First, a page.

Forty-niner in Utah, page 154

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Title A Forty-niner in Utah with the Stansbury Exploration of Great Salt Lake: Letters and Jounral of John Hudson, 1848-50
Creator Hudson, John, 1826-1850
Subject Frontier and pioneer life; Letters; Diaries -- Authorship; Mormons
Subject Local Mormons --Utah--Biography; Frontier and pioneer life --Utah; West (U.S.) --Description and travel; Utah --Description and travel
Description John Hudson, artist and writer, chronicles his travels from New York City across the Plains towards California to partake in the Gold Rush. What was to have been a temporary stop in Salt Lake City stretches to sixteen months and includes participation in Captain Howard Stansbury's expedition of the Great Salt Lake.
Publisher Tanner Trust Fund University of Utah Library, Salt Lake City, Utah
Contributors Madsen, Brigham D.; Cooley, Everett L.; Tyler, S. Lyman; Ward, Margery W.
Type Text
Format application/pdf
Language eng
Relation Is part of: Utah, the Mormons, and the West, no. 11
Coverage Time: 1848-50
Rights Management University of Utah, Copyright 2001
Holding Institution J. Willard Marriott Library, University of Utah.
Source Physical Dimensions 14.75 cm x 23 cm
Source Characteristics Printed Hard Cover Book
Scanning Technician Karen Edge
Metadata Cataloger Kenning Arlitsch; Jan Robertson
ARK ark:/87278/s6v1242x
Topic Mormons; Frontier and pioneer life; United States, West; Utah; Letters; Diaries--Authorship
Setname uum_ttb
Date Created 2005-04-20
Date Modified 2011-04-07
ID 327931
Reference URL

Page Metadata

Identifier 183.gif
Title Forty-niner in Utah, page 154
Description Exploring Great Salt Lake The Island is about one mile long by 2 mile broad & has several good coves with 10 ft. water almost close to the shore. The men were in excellent spirits & one of them emphatically declared that "he would not have missed seeing the Island for five dollars." Late as it was, after having recruited by supper, the violin was in requisition & considerably to our annoyance, the abominable scraping continued until finding it impossible to sleep, Mr C. ordered the enraptured Fiddler to bed. Thursday May 9 The night was stormy & the high wind & rain continuing until the afternoon of this day we were unable to leave our tents. The Pelican afforded us immense amusement his indignation was excessive & expressed in the most ludicrous manner, by snap- ping in a very spiteful but impotent way at the group that sur- rounded him. We had the unusual luxury of eggs for breakfast & found them both of the pelican & gull excellent. About 3 P.M. the Capt. ordered the boat to be prepared & shortly after we went on board, carrying the Pelican with us who appeared more resigned to his novel position. The men had a heavy pull the waves running high for the depth of the lake. We ran into a pretty little cove commanding a view of the chain of mountains on the north of the lake.* This is our 9th En- campment. 7o *Here the pelican rapidly falling away & rejecting such food as we gave him, the Capt unfettered the sulky captive & gave him his liberty. He was not however fated to return again to the bosom of his family, for after sailing for some time against wind & waves he was washed ashore near our 7th Encampment recaptured & slain & boiled to a skeleton. "Sic transit" 7o Camp No. 9 was in the vicinity of Spring Bay near the head of the lake. While the "boys" were much amused with the antics of the pelican, Carrington noted "Pellican & gull eggs for breakfast, with sweet butter, they are very fine-" Carrington, Journal, 9 May, p. 12. 154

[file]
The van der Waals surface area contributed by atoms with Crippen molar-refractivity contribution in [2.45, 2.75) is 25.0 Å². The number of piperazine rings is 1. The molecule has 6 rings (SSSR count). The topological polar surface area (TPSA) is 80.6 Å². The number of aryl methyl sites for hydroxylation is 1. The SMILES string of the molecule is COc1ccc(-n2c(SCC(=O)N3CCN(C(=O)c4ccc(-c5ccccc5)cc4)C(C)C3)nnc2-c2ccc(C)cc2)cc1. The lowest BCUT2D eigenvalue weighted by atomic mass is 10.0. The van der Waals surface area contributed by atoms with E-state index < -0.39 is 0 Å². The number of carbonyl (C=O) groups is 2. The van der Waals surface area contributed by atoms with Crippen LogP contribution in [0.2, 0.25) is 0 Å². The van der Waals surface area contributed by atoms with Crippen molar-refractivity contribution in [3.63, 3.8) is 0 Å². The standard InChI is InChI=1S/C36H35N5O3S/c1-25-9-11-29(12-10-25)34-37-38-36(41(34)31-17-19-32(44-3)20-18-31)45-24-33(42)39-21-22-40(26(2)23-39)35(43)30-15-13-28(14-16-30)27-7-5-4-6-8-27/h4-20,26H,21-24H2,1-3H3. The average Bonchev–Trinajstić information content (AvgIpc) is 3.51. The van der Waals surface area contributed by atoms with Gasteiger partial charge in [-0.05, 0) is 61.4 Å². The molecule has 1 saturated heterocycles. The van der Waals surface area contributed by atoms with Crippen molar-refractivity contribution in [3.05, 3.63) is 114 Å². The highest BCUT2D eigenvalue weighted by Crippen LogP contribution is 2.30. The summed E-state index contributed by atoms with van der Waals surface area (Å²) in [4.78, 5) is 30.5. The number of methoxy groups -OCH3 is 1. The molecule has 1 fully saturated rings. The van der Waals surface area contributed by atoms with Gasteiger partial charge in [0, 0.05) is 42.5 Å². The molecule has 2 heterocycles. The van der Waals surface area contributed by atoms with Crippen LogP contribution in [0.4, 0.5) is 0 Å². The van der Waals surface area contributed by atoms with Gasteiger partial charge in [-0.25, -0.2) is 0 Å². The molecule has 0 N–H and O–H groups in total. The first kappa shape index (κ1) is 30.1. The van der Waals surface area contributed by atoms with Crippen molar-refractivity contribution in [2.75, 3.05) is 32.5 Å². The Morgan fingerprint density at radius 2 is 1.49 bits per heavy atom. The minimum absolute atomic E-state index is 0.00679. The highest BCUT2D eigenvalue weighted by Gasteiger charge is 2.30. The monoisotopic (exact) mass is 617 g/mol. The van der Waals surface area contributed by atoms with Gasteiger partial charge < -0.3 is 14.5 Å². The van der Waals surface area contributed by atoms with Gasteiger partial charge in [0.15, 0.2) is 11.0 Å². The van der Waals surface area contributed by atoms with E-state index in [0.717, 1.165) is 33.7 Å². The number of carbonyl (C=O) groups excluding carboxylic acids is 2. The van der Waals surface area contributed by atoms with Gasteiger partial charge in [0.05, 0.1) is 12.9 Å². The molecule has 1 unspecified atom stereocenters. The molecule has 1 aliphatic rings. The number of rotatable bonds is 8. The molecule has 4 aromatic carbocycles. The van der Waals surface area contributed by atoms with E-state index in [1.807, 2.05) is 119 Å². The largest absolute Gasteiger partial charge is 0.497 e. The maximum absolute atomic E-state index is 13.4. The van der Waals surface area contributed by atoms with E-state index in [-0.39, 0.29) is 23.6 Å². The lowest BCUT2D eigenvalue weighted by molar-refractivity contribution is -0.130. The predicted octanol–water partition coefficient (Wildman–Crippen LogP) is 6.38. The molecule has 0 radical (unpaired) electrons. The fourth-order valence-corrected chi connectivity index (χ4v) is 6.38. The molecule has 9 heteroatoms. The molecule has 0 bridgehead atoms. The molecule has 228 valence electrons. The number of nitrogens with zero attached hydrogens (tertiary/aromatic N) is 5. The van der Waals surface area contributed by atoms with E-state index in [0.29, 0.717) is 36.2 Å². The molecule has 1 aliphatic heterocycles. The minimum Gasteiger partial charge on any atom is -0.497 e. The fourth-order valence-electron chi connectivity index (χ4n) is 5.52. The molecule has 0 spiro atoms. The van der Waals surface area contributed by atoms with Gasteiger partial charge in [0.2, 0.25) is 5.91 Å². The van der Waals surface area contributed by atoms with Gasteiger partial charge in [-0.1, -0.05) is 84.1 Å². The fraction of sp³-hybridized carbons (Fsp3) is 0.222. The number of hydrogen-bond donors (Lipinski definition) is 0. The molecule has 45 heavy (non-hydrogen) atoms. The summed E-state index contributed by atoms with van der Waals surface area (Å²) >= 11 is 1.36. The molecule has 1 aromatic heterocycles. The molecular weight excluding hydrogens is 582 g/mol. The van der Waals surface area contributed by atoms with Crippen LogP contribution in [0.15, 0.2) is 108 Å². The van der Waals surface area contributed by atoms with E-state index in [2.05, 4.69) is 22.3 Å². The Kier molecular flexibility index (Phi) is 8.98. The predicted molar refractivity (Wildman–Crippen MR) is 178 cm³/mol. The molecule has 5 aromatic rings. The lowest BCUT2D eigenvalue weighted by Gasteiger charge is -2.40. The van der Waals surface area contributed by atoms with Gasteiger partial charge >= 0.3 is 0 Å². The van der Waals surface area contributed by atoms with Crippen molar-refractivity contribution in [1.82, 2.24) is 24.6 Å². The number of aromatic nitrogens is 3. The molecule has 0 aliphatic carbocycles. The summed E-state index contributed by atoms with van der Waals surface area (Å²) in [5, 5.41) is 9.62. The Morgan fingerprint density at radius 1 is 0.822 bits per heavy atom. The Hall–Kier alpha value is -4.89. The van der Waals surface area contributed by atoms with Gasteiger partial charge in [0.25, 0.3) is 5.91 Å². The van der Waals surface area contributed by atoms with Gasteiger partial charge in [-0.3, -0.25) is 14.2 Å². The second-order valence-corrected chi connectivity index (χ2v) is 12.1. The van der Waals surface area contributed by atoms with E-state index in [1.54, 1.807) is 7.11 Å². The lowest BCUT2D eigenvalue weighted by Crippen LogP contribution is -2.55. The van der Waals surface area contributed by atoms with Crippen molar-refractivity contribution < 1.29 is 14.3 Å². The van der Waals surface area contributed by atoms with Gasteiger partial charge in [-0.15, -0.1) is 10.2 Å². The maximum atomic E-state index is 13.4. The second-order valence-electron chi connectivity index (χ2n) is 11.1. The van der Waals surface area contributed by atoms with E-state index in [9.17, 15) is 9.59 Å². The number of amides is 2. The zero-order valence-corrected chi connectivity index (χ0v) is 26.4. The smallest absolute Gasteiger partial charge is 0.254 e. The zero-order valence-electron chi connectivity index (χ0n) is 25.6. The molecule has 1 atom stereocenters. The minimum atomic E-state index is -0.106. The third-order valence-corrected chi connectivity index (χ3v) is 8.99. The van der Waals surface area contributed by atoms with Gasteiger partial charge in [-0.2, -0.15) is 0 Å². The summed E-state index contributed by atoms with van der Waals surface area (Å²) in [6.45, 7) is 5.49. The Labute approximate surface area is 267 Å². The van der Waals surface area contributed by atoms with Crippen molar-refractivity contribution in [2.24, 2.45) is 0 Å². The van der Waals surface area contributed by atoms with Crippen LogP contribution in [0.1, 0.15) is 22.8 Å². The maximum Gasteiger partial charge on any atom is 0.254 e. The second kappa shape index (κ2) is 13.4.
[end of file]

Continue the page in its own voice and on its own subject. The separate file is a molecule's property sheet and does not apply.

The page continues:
Format application/pdf
Source A Forty-niner in Utah with the Stansbury Exploration of Great Salt Lake: Letters and Journal of John Hudson, 1848-50
Setname uum_ttb
Date Created 2005-04-14
Date Modified 2021-05-06
ID 327839
Reference URL